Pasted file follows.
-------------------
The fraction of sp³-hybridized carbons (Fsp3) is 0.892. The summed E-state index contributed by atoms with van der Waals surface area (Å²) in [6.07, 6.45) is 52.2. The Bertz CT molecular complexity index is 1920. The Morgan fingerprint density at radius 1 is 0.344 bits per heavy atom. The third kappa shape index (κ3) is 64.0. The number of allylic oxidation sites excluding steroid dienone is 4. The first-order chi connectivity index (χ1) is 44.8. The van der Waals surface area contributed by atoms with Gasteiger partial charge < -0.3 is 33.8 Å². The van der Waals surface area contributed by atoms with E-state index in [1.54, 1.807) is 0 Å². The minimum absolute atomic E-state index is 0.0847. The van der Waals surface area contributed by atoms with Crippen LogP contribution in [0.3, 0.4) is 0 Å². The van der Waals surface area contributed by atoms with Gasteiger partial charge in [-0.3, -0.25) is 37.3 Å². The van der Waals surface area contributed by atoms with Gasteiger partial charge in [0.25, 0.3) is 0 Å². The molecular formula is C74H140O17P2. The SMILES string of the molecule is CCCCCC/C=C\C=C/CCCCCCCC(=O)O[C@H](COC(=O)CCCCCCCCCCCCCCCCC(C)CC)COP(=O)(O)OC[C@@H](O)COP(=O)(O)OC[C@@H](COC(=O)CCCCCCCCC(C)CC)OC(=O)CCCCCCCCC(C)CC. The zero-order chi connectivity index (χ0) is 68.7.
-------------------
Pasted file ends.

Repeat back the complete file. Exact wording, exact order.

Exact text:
The fraction of sp³-hybridized carbons (Fsp3) is 0.892. The summed E-state index contributed by atoms with van der Waals surface area (Å²) in [6.07, 6.45) is 52.2. The Bertz CT molecular complexity index is 1920. The Morgan fingerprint density at radius 1 is 0.344 bits per heavy atom. The third kappa shape index (κ3) is 64.0. The number of allylic oxidation sites excluding steroid dienone is 4. The first-order chi connectivity index (χ1) is 44.8. The van der Waals surface area contributed by atoms with Gasteiger partial charge < -0.3 is 33.8 Å². The van der Waals surface area contributed by atoms with E-state index in [1.54, 1.807) is 0 Å². The minimum absolute atomic E-state index is 0.0847. The van der Waals surface area contributed by atoms with Crippen LogP contribution in [0.3, 0.4) is 0 Å². The van der Waals surface area contributed by atoms with Gasteiger partial charge in [-0.3, -0.25) is 37.3 Å². The van der Waals surface area contributed by atoms with Gasteiger partial charge in [0.25, 0.3) is 0 Å². The molecular formula is C74H140O17P2. The SMILES string of the molecule is CCCCCC/C=C\C=C/CCCCCCCC(=O)O[C@H](COC(=O)CCCCCCCCCCCCCCCCC(C)CC)COP(=O)(O)OC[C@@H](O)COP(=O)(O)OC[C@@H](COC(=O)CCCCCCCCC(C)CC)OC(=O)CCCCCCCCC(C)CC. The zero-order chi connectivity index (χ0) is 68.7.